Raising Chickens

What Is A Chick Brooder? (Set-Up And Must Haves)

By Chicken Fans Editorial Team

If you’re planning on hatching chicken eggs or caring for day-old chicks, it’s essential to set up your chick brooder once the chicks are about to arrive. This man-made nurturing hen keeps your chicks warm, protected, and cared for during these first weeks of their life.

But what is a chicken brooder? And which items are essential to have inside a brooder? Let’s determine what equipment you need to ensure your chicks grow into healthy birds.

Let’s address the million-dollar question first.

What Is a Chicken Brooder?

A chicken brooder is an enclosure for baby chicks designed to mimic the natural environment a mother hen would provide for her chicks. It’s a cozy nursery where chicks can safely grow until they are ready to go outside. A brooder should include warmth, light, protection, soft bedding, water, and food.

The brooding stage is essential in a chick’s life. In a natural setting, chicks would typically stay under the protective care of the mama hen. A brooder replicates these natural conditions, allowing you to raise chicks without a hen present.

a chick brooder with red light
Credits: @tinyfarm_homestead (IG)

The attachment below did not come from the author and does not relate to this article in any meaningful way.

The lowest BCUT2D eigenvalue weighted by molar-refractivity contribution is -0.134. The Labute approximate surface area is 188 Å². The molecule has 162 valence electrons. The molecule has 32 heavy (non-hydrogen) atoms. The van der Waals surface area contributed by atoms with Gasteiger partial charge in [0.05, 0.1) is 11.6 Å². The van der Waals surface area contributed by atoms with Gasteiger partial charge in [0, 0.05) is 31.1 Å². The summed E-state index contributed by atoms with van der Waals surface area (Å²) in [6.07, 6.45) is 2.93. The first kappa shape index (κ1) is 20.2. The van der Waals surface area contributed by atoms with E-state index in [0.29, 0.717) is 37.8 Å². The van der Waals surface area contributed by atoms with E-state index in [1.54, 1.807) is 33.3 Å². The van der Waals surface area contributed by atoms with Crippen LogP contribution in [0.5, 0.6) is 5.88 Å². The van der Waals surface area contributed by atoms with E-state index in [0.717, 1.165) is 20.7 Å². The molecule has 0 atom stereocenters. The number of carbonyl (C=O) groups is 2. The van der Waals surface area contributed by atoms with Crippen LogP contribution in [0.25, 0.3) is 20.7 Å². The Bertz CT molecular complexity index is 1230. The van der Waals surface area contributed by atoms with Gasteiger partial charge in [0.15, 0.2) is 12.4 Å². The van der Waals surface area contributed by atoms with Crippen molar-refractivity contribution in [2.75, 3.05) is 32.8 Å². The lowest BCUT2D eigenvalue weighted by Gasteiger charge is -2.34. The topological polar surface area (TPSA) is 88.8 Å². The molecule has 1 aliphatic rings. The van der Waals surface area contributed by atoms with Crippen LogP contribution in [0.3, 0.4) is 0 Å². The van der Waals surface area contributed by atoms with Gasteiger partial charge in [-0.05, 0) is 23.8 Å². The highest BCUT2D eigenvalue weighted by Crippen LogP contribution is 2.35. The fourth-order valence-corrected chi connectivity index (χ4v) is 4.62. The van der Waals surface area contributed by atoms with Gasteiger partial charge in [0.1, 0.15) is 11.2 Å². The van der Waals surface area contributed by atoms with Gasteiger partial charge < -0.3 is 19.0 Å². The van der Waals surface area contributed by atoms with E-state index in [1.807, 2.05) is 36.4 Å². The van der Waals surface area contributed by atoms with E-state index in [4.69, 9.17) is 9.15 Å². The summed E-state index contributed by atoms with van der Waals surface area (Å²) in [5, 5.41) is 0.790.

Why Use a Chicken Brooder?

Setting up a brooder for newly hatched chicks is essential during this early life stage. Hatchlings, day-old chicks, and young chicks are very vulnerable and have specific needs to keep them healthy and give them a high chance of survival.

These are the key reasons why a chicken brooder is essential:

  • Consistent Warmth: Chicks require constant warmth to thrive and survive. A chick brooder should provide a controlled, warm environment. This will ensure that chicks don’t succumb to cold temperatures.
  • Protection: Chicks can not defend themselves and need to be kept in an enclosed environment. Keep them safe from any kind of predators, including house pets like cats.
  • Proper Hygiene: Brooders help maintain a clean environment for your chicks, reducing the risk of diseases.

Setting Up a Chicken Brooder

Setting up a brooder doesn’t have to be complicated or expensive. You don’t need to buy an all-in-one chick brooder; you can make one yourself with some old panels or containers. But, some items must be purchased, however. Some companies sell an all-in-one brooder set, like the RentACoop Little Red Barn brooder we tried out ourselves.

the rentacoop little red barn chick brooder with chicks

Let’s go over the entire process of setting up a chick brooder.

  • Ensure enough space: Make sure you have enough space to place your brooder, but also ensure your chicks will have enough space inside the brooder. Young chicks are okay in a small container, but once they grow and mature, they’ll need more space to run around.
  • Choose your preferred type of brooder: It can be made of several materials, including wood, plastic, or even cardboard. The brooder should have walls to prevent drafts and offer security.